Following a recipe can sometimes feel like you’re on a mad voyage with a crazed captain determined to set your kitchen ablaze in a quest to capture that ephemeral, culinary white whale.
“Are you out of your mind?” I wanted to yell at Melissa Clark, whose Pasta with Caramelized Peppers and Anchovies inspired this particular dinner. “Put the anchovies in the hot oil first? Before the peppers?! And use a whole jar?” The spatter coated not just the whole pan, but the tea kettle next to it and my entire stove top. I was ready to jump overboard. But the resulting dinner had Craig aflutter, moaning “Oh my God” upon taking the first bite. As a person who makes pasta on a biweekly basis (in the two-times-a-week sense), this may be the most potently flavorful pasta I’ve ever drummed up in my kitchen.
As far as arrivals to one of my dinner parties go, last night was maybe the most dramatic of all time. I was making a chicken and sausage dish from Nancy Silverton’s under-appreciated cookbook Mozza at Home (I seriously consider it one of the best cookbooks to come out in recent years) and I’d cranked the oven up to 450, despite the fact that some of the liquid had spilled on to the oven floor. Well! That liquid sent PLUMES of smoke out of the oven, so much so that two things happened: all four smoke alarms in our apartment started going off; and the air became noxious with the scents of vinegar and burning. Which is exactly when our guests arrived.
Scared you, didn’t I? Well I didn’t mean to. It’s funny how many people read my last post and assumed I was ending my blog. That’s not what I said! I just said that my blog was no longer my primary source of income; in many ways, it’s a liberating state of affairs. It means that if I post on here (as I’m doing now) it’s because I have something I’m really eager to share with the world, not just something to fill up space on the internet (like that time I told you that my cake stand is really a punch bowl; though, weirdly, that post really caught on). In any case: chicken under a brick. Have you tried it? If not, why not? I bet I can guess: you’re afraid. I was afraid too. Then, this past Tuesday, I tried it and–I mean this seriously–I don’t think I’ll ever make chicken any other way again.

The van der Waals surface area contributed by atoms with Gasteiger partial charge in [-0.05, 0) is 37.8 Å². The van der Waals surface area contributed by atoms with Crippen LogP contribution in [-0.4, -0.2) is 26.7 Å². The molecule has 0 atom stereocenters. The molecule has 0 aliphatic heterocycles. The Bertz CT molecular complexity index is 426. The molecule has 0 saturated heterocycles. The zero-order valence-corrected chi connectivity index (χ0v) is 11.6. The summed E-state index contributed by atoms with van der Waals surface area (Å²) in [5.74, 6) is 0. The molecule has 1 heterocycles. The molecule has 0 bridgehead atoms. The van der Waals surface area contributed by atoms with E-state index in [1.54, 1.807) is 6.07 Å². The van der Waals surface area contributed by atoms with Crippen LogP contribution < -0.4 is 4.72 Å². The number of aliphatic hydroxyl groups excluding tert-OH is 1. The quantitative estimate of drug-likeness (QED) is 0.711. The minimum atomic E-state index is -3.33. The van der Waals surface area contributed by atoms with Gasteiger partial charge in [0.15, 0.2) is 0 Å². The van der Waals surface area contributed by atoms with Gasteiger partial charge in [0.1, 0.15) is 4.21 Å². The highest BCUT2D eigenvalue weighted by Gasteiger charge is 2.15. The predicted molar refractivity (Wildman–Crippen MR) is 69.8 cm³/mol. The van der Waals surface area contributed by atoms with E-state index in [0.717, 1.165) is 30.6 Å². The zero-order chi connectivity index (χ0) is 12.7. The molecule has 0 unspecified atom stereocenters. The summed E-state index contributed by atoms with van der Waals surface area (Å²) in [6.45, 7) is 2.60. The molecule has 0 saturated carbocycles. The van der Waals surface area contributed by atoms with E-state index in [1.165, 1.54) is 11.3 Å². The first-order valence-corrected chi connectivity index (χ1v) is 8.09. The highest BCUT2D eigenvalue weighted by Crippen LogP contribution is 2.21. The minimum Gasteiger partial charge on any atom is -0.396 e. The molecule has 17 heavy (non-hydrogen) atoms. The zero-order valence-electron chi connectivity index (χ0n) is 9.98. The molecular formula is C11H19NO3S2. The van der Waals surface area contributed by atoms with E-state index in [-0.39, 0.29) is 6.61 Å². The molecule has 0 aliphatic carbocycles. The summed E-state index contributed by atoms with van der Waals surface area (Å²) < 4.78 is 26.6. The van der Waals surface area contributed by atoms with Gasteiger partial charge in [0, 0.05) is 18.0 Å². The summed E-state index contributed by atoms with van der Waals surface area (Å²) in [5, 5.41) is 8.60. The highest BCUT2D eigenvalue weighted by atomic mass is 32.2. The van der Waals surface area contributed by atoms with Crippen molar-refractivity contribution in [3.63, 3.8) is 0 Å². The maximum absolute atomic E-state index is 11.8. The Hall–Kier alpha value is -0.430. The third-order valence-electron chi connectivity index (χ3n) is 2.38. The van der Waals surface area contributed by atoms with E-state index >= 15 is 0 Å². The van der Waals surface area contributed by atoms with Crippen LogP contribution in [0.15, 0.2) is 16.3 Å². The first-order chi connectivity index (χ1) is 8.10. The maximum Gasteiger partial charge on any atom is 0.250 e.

Sometimes there’s a salad that you like, but don’t love, and then you change a few things about it and suddenly it’s your new favorite salad. That’s what happened with this salad, a familiar combination of apples and fennel and walnuts and golden raisins and arugula. It’s one you can probably find in my archives and that recipe in my archives is good but not great. This one is great. What’s the difference?
So once you have your homemade ricotta, the next question is: what to do with it?
Me, I decided to be ultra-spontaneous. Well mostly spontaneous. On Saturday, I bought a nice loaf of bread, made the ricotta, left it overnight in the refrigerator to drain. Then, on Sunday, with dinner guests coming at 5:30, I opened up my CSA box in the morning to see what was in there. Whatever I found, I’d make up some kind of bruschetta. Lo and behold, I found…
Many moons ago, a man in Paris wrote me an e-mail and told me about his food blog with a link at the bottom. I clicked it dubiously–we food bloggers get e-mails like this all the time–only when I clicked, the blog it took me to was unusually impressive. More importantly, the man behind it wasn’t just some striving up-and-comer, he was the former pastry chef at Chez Panisse and the author of several books. His name, as you are all aware, was David Lebovitz and soon after that early exchange we became friends: I visited him in Paris, he visited me in New York. We figured out food blogging together. And then a funny thing happened: he become wildly famous. People line up around city blocks to meet him and the David who was relatively obscure ten years ago is now an international phenomenon. What’s so great about it is that David is so deserving of his success; he’s a terrific cook, yes, and a wonderful writer, but what makes people love him so much, I think, is his heart. You can feel it beating in all of his work–on his blog, in his recipes, even on Twitter–but never has it been better represented than it is in his new, absolutely stunning cookbook My Paris Kitchen. It’s the kind of cookbook you need to rush out and get right now.
Unpacking my first CSA box felt a bit like opening presents on Christmas morning. (Note: I’m Jewish but I date a non-Jew, so I know what I’m talking about.) There was the going to bed the night before, knowing the box would arrive the next day; the anticipation, getting out of bed that next morning, going to the front door; and the actual physical pleasure of tearing open the box to finally see what was inside it. You already know the answer from my CSA post, but the most delightful surprise was a head of purple cauliflower. I’d never cooked with purple cauliflower before and I loved the challenge of building a dinner around it.
The name of the game on a weeknight, as far as I’m concerned, is “big results, minimum effort.” Recipes that meet that criteria are few and far between, but when you hit on one (like the roasted broccoli, for example) you’ll never forget it.
Meet your new string bean side. You won’t need your old recipes anymore, because all you have to do is memorize this one. It’s pretty flawless.